24 August 1103: Magnus ‘Bare Legs’, the King of Norway, was killed by the Irish in battle on this day. Magnus Barelegs or 'Barefoot’ got his name apparently by dressing like the Gaels of Scotland and Ireland who kept their legs uncovered. To the Irish though he was Manus Mór - ‘Big Manus’.
King Magnus reigned as King of Norway from 1093 until his untimely death in 1103. He was an ambitious man who sought to emulate his famous grandfather Harald Hardrata, the Viking warrior king. He had died at the battle of Stamford Bridge, fighting the Anglo Saxons in 1066, rather than his more placid father Olaf the Peaceful. His military campaigns were fought in Sweden, Wales, Scotland, the Isle of Man and along the eastern coastline of Ireland. He was described as being very tall with bright yellow hair and bright blue eyes.
Magnus in his western campaigns moved along the coasts of the North Channel and the Irish Sea through Galloway, to the isle of Man and to the island of Anglesey enforcing his sway of the Norsemen in those places. He then sailed across to Dublin and took the submission of that city. At that time the most powerful man in Ireland was Muirchertach O'Brien, King of Munster and High King of Ireland (1086 - 1119). He played a long game with Magnus. He knew that outright opposition would be dangerous on a king who had naval supremacy and could strike anywhere. On the other submission to him was out of the question. Muirchertach therefore struck up an alliance with Magnus that saw them campaign together against Muirchertach’s Irish enemies. By 1103 his greatest enemy was King Domhnall Ua Lochlainn whose base was at Aileach, just outside Derry.
Their sanguine arrangement being formalised by the marriage of Magnus’ son Sigurd (12 years old) to O'Briens' 5 year old daughter, Blathmin. The deal was for Magnus to supply man power to O'Brien to assist him in his on going local wars, and in return Magnus was to receive cattle, to feed his men and to provide much needed provisions for his homeward to Norway.
But by August of 1103 Magnus and Muirchertach had parted ways and it looks like Magnus was on his way home to Norway, stopping off in stages to draw in supplies. Whether he met his end through treachery or an opportunist ambush by the local Ulaid (Ulster) cannot now be known. Though no doubt the news was greeted with a sigh of relief in Muirchertach’s camp. His only loss being that the marraige of his daughter to the son of Magnus was broken as the boy was brought back to Norway.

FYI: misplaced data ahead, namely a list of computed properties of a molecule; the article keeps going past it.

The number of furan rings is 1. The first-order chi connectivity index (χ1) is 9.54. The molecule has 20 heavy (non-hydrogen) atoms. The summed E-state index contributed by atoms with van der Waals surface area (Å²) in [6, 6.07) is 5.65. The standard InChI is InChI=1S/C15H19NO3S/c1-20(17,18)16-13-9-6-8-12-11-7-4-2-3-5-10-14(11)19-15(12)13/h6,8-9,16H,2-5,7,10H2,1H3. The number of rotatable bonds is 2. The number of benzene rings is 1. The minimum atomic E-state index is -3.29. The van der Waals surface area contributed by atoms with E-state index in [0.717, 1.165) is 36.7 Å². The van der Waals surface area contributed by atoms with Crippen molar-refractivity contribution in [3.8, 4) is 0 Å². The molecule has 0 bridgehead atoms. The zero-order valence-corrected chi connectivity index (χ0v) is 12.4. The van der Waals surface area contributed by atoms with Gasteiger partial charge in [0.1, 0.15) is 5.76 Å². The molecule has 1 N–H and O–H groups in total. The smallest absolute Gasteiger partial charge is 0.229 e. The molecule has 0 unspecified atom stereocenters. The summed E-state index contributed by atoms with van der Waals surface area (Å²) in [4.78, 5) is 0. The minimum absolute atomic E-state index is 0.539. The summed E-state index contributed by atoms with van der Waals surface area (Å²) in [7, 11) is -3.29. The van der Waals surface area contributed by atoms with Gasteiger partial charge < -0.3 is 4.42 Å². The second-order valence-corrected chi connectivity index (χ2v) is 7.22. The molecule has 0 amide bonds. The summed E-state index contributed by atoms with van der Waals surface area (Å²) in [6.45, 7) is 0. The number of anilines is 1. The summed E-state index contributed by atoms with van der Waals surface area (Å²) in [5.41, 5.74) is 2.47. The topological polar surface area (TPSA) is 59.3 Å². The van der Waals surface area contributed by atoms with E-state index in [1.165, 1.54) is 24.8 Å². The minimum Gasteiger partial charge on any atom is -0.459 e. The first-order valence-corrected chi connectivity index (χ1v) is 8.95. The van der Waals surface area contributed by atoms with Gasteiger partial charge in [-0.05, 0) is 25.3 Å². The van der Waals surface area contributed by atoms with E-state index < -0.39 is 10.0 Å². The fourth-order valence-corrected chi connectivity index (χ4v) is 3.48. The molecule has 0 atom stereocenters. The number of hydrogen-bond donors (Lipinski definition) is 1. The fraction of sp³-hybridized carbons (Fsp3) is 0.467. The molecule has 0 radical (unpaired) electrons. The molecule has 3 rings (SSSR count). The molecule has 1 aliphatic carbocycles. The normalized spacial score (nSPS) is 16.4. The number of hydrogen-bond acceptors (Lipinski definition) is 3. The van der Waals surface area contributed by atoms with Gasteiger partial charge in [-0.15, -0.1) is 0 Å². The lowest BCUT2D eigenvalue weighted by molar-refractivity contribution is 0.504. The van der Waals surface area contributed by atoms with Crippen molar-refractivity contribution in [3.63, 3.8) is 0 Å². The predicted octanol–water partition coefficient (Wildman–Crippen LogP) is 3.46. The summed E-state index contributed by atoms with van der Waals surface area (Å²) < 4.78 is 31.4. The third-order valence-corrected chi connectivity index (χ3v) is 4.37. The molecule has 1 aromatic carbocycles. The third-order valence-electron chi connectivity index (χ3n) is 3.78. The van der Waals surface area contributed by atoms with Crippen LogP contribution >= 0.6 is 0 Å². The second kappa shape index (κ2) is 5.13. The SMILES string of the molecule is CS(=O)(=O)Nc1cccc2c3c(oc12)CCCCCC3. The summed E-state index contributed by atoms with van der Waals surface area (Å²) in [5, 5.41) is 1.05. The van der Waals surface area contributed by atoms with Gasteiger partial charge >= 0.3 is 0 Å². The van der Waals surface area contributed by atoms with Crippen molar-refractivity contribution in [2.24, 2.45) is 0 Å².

Having sailed his long boats in from Strangford Lough, up the river Quoile, and beaching them on Plague Island to the present day Down Cathedral along the Ballyduggan Road, Magnus impatiently waited for the cattle to arrive on the agreed day St. Bartholomew's Day, 23rd August 1103. Evening came and no cattle had arrived, and against the advice of his commander Eyvind Elbow he decided next morning to leave the safety of his ships and seek out the missing cattle, believing that O'Brien had broken his promise.
Marching along the side of the tidal marshes he came to a high hill, possible to site where Dundrum Castle now stands, looking west-wards he saw a great dust cloud, the cattle were on their way and soon he and his men would homeward bound. Perhaps in a joyous mood and letting their guard slip, suddenly 'the trees came alive,' they had been ambushed, by the 'men of Ulster.' However it is possible that Magnus expected a battle and just hoped that the dust cloud was indeed the cattle he was supposedly promised.But in the ensuring battle that raged across the mud flats of the Quoile Estuary, now in total confusion, the Vikings, led by Magnus were slaughtered. Some of the Vikings made it back to their boats, leaving King Magnus and a few of his loyal guard to fight to the death.
"King Magnus had a helmet on his head; a red shield, in which was inlaid a gilded lion; and was girt with the sword of Legbiter, of which the hilt was of tooth (ivory), and handgrip wound about with gold thread; and the sword was extremely sharp. In his hand he had a short spear, and a red silk short cloak, over his coat, on which, both before and behind, was embroidered a lion in yellow silk; and all men acknowledged that they never had seen a brisker, statelier man."
Magnus before the battle acc to Snorri Sturluson
The Norse King receiving a javelin thrust through his body and then struck in the neck with an axe, he died. However his famous sword 'Legbiter,' was retrieved and brought home to Norway, but the remains of its Loyal Master, and those of his loyal guard lie in a common grave on the marshes of Down.
King Magnus believed "That Kings are made for honour and not for a long life". He was right for he was not thirty years of age when he died.